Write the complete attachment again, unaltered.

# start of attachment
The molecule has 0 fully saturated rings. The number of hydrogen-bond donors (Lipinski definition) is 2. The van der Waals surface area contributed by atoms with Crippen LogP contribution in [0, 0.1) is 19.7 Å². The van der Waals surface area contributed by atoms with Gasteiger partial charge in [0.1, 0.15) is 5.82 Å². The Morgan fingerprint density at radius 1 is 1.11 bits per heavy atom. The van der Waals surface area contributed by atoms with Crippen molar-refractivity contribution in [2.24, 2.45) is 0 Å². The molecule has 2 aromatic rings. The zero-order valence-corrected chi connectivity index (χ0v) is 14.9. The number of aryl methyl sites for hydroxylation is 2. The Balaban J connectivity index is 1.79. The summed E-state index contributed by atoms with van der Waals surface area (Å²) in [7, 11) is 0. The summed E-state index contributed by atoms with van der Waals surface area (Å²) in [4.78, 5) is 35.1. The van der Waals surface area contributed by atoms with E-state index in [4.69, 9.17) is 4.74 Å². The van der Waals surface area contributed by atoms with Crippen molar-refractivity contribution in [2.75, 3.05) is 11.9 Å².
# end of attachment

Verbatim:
The molecule has 0 fully saturated rings. The number of hydrogen-bond donors (Lipinski definition) is 2. The van der Waals surface area contributed by atoms with Crippen LogP contribution in [0, 0.1) is 19.7 Å². The van der Waals surface area contributed by atoms with Gasteiger partial charge in [0.1, 0.15) is 5.82 Å². The Morgan fingerprint density at radius 1 is 1.11 bits per heavy atom. The van der Waals surface area contributed by atoms with Crippen molar-refractivity contribution in [2.24, 2.45) is 0 Å². The molecule has 2 aromatic rings. The zero-order valence-corrected chi connectivity index (χ0v) is 14.9. The number of aryl methyl sites for hydroxylation is 2. The Balaban J connectivity index is 1.79. The summed E-state index contributed by atoms with van der Waals surface area (Å²) in [7, 11) is 0. The summed E-state index contributed by atoms with van der Waals surface area (Å²) in [4.78, 5) is 35.1. The van der Waals surface area contributed by atoms with E-state index in [4.69, 9.17) is 4.74 Å². The van der Waals surface area contributed by atoms with Crippen molar-refractivity contribution in [2.75, 3.05) is 11.9 Å².